Our Fascination with Barns

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Carole Bolsey, Waterfields I, oil on canvas, 6'6"x7'. Photo: Carole Bolsey

In February 2014, two new paintings were hung in the Oval Office occupied by President Barack Obama. These two paintings were done by Edward Hopper, and are of a barn and farmhouse. What is it about the barn that is so appealing to painters and makes it such a popular subject for painting? What is our attraction to barns?  Is it the purity of its form against a plain background of fields or tucked into a hillside?

Is it its sentimental appeal to our agrarian roots?  Is it symbolic of a simpler way of life? Is it a reminder of human presence minus the human form? Why are barn-shaped buildings ubiquitous? Is it something more cosmic? So many paintings of barns exist that it is impossible to count, yet the subject never grows old.

Carole Bolsey

One artist who addresses these questions is Carole Bolsey. I have had the great pleasure of visiting her studio. Attached to her New England farmhouse, her studio is a large, spacious sunlit space befitting her powerful and elegant spacious painterly light-filled paintings. Many of those paintings are of one or more barn-like shapes on a vast field of water, which she calls her "Waterfield" paintings. Bolsey has been fascinated by this pentagonal shape commonly known as "barn-shaped" for years, ever since, as she said, she "found a house and barn in New England, my first true home." Realizing that this shape has no name, in 1999 she assembled an exhibit of her work, along with others from different places and times, which are about this shape specifically.

The exhibit, which she called The Shape With No Name was held at the American Institute of Architects National Headquarters in Washington, D.C. The catalogue, The Shape With No Name: The Art of Carole Bolsey (Buy from Amazon) is a soft-cover book with beautiful reproductions of Bolsey's paintings and an insightful forward written by well-known art critic Donald Kuspit.

 

Kuspit says about "the shape with no name" in his introduction to the catalogue:

"It is a particular structure in a particular place - a 'Greek Revival farmhouse built in 1835 and a 17th century Plymouth Colony barn'  - even as 'the four-sided peaked-roof heptahedron" can be found everywhere, both in urban and rural environments, in nearly every society, and recurring from time immemorial, as Bolsey acknowledges when she traces the heritage of her home 'back to England, with Danish, Saxon, Roman, and Greek antecedents.' It is thus an essential form rich with universal meaning. However differently its parts may be elaborated in different lifeworlds, adding personal and cultural nuance to their meaning, the basic form remains self-same - pure self-identity symbolizing unchanging integrity." (1)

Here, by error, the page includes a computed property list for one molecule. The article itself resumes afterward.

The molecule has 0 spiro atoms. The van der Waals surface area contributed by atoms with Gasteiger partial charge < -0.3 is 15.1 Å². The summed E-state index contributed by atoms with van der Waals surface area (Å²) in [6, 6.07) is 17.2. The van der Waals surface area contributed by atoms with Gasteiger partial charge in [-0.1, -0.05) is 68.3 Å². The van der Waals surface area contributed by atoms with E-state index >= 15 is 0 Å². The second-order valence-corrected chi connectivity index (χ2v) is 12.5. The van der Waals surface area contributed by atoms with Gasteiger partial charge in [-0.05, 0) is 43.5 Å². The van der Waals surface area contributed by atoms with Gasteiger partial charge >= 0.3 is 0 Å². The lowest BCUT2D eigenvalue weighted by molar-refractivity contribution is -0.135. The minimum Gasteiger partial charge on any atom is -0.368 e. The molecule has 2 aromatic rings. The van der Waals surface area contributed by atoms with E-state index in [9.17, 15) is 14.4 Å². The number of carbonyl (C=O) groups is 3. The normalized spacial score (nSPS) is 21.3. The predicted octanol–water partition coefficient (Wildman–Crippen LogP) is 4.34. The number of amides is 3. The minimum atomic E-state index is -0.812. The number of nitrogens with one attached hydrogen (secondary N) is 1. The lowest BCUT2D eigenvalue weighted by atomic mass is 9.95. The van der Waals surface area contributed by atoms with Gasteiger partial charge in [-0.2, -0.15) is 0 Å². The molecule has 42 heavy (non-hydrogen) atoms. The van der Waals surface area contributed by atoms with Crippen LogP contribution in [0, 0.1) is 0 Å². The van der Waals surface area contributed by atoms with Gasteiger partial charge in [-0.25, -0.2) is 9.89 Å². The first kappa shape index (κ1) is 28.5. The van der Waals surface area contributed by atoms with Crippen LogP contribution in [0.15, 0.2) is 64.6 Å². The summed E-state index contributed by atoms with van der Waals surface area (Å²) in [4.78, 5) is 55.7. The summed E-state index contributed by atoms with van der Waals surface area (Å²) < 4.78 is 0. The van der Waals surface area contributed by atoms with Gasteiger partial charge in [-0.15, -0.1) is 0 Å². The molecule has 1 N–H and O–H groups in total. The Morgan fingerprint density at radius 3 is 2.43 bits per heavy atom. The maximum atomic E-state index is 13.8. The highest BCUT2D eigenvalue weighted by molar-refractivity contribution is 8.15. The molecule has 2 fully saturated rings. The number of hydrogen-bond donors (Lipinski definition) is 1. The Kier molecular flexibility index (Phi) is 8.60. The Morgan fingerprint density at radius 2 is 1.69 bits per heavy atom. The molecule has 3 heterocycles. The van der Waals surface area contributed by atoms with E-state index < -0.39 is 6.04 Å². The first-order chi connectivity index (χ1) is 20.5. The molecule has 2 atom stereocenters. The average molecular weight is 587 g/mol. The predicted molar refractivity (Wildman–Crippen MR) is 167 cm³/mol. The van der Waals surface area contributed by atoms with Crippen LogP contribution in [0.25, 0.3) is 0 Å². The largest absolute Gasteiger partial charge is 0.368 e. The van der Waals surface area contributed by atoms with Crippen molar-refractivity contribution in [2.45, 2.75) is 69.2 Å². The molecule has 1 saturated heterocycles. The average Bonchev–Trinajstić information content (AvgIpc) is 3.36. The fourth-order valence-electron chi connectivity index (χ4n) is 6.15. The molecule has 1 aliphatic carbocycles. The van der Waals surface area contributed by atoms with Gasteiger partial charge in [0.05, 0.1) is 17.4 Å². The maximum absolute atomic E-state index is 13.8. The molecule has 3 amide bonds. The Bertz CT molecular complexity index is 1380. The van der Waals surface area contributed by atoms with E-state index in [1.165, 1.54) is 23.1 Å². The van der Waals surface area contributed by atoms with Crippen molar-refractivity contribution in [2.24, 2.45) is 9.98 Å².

Kuspit continues:

"It is even more meaningful than Bolsey acknowledges: the structure may be technically seven-sided - an isosceles triangle crowning a rectangle - but viewed from the front it is  pentagram. Viewing it that way, which is the way most people do, opens the way to its esoteric meaning, which most people are unaware of. The geometry may be self-evident, but its mystical meaning is not - it hides as much as it reveals - except to the initiated, that is, those who see things in depth rather than superficially: the irony of the structure is that the simple geometrical facade is a complex cosmic symbol, and has been one since antiquity." (2)

Some of Bolsey's barn paintings can be seen at Cross Mackenzie Gallery in Washington, DC. Her paintings continue to explore the mystery of "the shape with no name" just as many other painters continue to be intrigued by and compelled to paint this simple but profound form in the landscape.

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REFERENCES

1. Donald Kuspit, Anonymous Sanctuaries: Carole Bolsey's Paintings in The Shape with no Name: The  Art of Carole Bolsey, Grayson Publishing, LLC and Carole Bolsey, China, 2009, p. 6.

2. Ibid. p. 6.